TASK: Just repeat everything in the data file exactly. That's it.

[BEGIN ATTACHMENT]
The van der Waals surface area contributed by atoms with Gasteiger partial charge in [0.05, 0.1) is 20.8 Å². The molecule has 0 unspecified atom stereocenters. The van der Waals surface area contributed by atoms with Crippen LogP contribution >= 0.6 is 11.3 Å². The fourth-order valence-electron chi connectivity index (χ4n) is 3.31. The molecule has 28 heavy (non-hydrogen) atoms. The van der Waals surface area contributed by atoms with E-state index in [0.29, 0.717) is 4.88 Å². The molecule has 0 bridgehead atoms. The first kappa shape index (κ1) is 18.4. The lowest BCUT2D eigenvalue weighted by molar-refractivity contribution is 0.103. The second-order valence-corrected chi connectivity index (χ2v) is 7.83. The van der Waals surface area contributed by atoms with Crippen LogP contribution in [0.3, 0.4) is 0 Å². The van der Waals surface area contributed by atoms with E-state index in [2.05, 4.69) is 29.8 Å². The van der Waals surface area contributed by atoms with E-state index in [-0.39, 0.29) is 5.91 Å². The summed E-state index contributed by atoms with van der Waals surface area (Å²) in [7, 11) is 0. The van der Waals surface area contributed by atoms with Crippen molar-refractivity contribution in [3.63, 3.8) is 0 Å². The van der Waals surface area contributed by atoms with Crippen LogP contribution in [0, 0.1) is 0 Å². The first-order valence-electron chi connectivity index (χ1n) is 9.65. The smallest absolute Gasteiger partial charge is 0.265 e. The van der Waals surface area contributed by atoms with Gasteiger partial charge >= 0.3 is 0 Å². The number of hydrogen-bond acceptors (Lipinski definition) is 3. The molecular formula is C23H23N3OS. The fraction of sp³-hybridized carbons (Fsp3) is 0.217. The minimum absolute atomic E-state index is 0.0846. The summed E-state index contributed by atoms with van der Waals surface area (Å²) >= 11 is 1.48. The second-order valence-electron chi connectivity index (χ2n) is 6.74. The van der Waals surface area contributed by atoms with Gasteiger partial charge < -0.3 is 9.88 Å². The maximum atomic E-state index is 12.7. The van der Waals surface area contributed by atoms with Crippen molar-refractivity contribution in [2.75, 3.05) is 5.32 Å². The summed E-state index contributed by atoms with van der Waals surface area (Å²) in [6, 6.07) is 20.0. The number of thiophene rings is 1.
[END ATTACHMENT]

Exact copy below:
The van der Waals surface area contributed by atoms with Gasteiger partial charge in [0.05, 0.1) is 20.8 Å². The molecule has 0 unspecified atom stereocenters. The van der Waals surface area contributed by atoms with Crippen LogP contribution >= 0.6 is 11.3 Å². The fourth-order valence-electron chi connectivity index (χ4n) is 3.31. The molecule has 28 heavy (non-hydrogen) atoms. The van der Waals surface area contributed by atoms with E-state index in [0.29, 0.717) is 4.88 Å². The molecule has 0 bridgehead atoms. The first kappa shape index (κ1) is 18.4. The lowest BCUT2D eigenvalue weighted by molar-refractivity contribution is 0.103. The second-order valence-corrected chi connectivity index (χ2v) is 7.83. The van der Waals surface area contributed by atoms with Crippen LogP contribution in [0.3, 0.4) is 0 Å². The van der Waals surface area contributed by atoms with E-state index in [2.05, 4.69) is 29.8 Å². The van der Waals surface area contributed by atoms with E-state index in [-0.39, 0.29) is 5.91 Å². The summed E-state index contributed by atoms with van der Waals surface area (Å²) in [7, 11) is 0. The van der Waals surface area contributed by atoms with Crippen molar-refractivity contribution in [3.63, 3.8) is 0 Å². The van der Waals surface area contributed by atoms with Crippen LogP contribution in [0, 0.1) is 0 Å². The first-order valence-electron chi connectivity index (χ1n) is 9.65. The smallest absolute Gasteiger partial charge is 0.265 e. The van der Waals surface area contributed by atoms with Gasteiger partial charge >= 0.3 is 0 Å². The number of hydrogen-bond acceptors (Lipinski definition) is 3. The molecular formula is C23H23N3OS. The fraction of sp³-hybridized carbons (Fsp3) is 0.217. The minimum absolute atomic E-state index is 0.0846. The summed E-state index contributed by atoms with van der Waals surface area (Å²) >= 11 is 1.48. The second-order valence-electron chi connectivity index (χ2n) is 6.74. The van der Waals surface area contributed by atoms with Gasteiger partial charge < -0.3 is 9.88 Å². The maximum atomic E-state index is 12.7. The van der Waals surface area contributed by atoms with Crippen molar-refractivity contribution in [2.75, 3.05) is 5.32 Å². The summed E-state index contributed by atoms with van der Waals surface area (Å²) in [6, 6.07) is 20.0. The number of thiophene rings is 1.